Never more was The Hon Cora Killernan seen beyond the ancient four walls of Glenshee. The events of Christmas Eve, 1914, were unknown to any who had not then been present in the room. The farmers had been sworn to secrecy, under threat of summary eviction. The local gossip, however, was that Miss Killernan was in disgrace and so hidden away: there had been a clandestine affair and a child was the result. The existence of the child, at least, was a known fact – one could not keep such news as that entirely secret – and if there is a baby, then of course, reasoned the populace, there must have been a lover. The nature of that lover none could have guessed at.
Few saw the infant itself. None who looked upon it once wished to look upon it a second time. A nurse was brought from Dublin for its specific care. On the rare occasions this woman went abroad from Glenshee, she was recognised as a tight-lipped and forbidding individual. In the house itself they knew differently. On more than one occasion she was heard sobbing in the night. On other nights – sometimes on the same night – Cora could be heard crooning to the infant, warbling words unfamiliar and, to all who heard them, meaningless. Occasionally the child’s strange croaking laughter would be heard accompanying the eerie lullabies.
Then, one hot August morning just over a year after the baby was born, the Dublin nurse boarded a train from the little branch-line station and exited forever the sphere of Glenshee. Her place was taken by a psychiatrist, sent for, it was believed, all the way from London. The reason for his presence was soon found out: Cora had gone mad.
The night before had been notable for an almost tropical heat and a storm at sea which had driven the tide higher than any could recall before, the phosphorescent waves crashing almost to the gates of Glenshee. The same night had been disturbed by an unseasonable and unsettling chorus emanating from the distended throats of thousands of frogs and toads lurking among the moors and dunes. So loud was their vibrato that at times it swamped the rumbles of the distant thunder. Just before dawn the storm receded and the toads too stilled their unearthly din. Even then the tenants of Glenshee were kept from sleep, for the night was pierced now by crazed shrieks and wails from the mansion. It was Cora.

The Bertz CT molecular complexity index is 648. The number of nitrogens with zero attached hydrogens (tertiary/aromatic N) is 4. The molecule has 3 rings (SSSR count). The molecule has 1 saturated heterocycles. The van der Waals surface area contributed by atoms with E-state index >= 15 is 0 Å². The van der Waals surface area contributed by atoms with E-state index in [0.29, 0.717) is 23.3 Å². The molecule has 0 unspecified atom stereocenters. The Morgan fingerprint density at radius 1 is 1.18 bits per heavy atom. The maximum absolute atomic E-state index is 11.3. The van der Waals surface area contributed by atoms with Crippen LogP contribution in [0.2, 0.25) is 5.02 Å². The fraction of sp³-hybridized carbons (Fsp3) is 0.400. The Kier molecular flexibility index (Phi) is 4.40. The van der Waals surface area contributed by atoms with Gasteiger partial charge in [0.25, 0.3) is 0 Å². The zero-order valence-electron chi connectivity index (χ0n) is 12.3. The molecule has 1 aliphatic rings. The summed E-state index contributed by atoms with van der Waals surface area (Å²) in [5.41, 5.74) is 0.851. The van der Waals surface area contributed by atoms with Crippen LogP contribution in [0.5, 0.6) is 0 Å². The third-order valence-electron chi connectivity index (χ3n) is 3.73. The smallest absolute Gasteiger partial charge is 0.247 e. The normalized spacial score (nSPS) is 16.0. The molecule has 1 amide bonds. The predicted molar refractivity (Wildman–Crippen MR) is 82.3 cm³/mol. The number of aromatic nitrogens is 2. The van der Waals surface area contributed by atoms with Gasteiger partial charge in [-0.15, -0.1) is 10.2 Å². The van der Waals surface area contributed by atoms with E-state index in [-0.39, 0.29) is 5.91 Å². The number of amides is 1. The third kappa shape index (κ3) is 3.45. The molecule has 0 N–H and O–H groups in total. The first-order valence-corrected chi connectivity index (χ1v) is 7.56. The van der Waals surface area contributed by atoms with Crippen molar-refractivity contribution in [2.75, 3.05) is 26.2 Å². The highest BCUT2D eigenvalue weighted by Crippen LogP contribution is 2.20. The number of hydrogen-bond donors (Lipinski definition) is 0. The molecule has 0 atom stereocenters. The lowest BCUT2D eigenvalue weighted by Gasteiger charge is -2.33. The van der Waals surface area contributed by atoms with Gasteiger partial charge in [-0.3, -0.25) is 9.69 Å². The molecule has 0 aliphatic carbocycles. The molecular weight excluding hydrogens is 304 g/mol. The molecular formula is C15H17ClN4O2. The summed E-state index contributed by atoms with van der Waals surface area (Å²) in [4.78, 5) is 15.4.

On that summer’s night in 1915, Cora’s child had vanished. Rumours abounded that it had been done away with, that its hideous deformities had proved too great a blight on the name of Killernan. Others more reasonably suggested it had been secretly taken away by the nurse to some distant sanatorium. But the oldest tenants had different ideas. Was there not now proof enough, they argued, that a curse had been laid on the house of Killernan for disturbing the fairy-haunted land below the ancient fort? Had not young Joe and in their turn the estate manager O’Rourke and old Donal all succumbed to some mysterious fever in the days following their handling of the ancient oak after it had been brought within the walls of Glenshee?
As for Miss Killernan, her fate was even worse, they said, for she had been delivered of a changeling, its grotesque appearance only too clearly revealing its true nature. That it had gone was in little doubt, for Cora’s wild and desperate cries for its return were heard more than once, shrieking from unguarded open windows. Whether her own family had removed it or it had been spirited away by its own people, the Fine an Domhain, was, however, open to debate.
Cora Killernan never again strayed farther than her own bed chamber and but rarely left her bed. Prematurely aged, her raven-black hair whitened by grief, she remained a demented invalid for the remaining twenty years of her life. But some secrets did not escape the house and reach the inquisitive ears of Glenshee’s gossiping neighbours.
On two nights of every year remaining to Cora – those of the high equinoctial tides – she was quiet and at peace. On the following mornings she would be found crooning softly and cuddling her pillow as if it were her long since vanished child. In her bedchamber the servants would discern a lingering odour redolent of wood-bound pools or festering sea wrack, and they would hurry to shut the windows, their noses wrinkling in disgust. Only one dared to mention the other oddity to be found in the room on those mornings and she was instantly dismissed for doing so. Crossing from the windowsill to the bed was a line of damp and swiftly fading footprints, wedge-shaped and six-toed: quite unlike any made by human feet.
Richard Holland lives in a former mining village in North Wales, UK, which is so old it was mentioned in the Domesday Book. He is a professional journalist and corporate copywriter and is the author of six books on British ghosts and folklore, with three more due for publication next summer. The former editor of Paranormal Magazine, Richard currently edits his own website devoted to ghosts and folklore, UncannyUK.com. He collects spooky old books, with shelves creaking under the weight of bound volumes of Victorian and Edwardian magazines. He is keen on golden age ghost stories and weird fiction by the likes of Blackwood, Benson, Burrage, Wakefield, Machen and M R James, as well as Lovecraft. The Yule Log is his first foray into writing fiction of his own for many a long year. Visit his Amazon author page here.
Story illustration by Peter Szmer.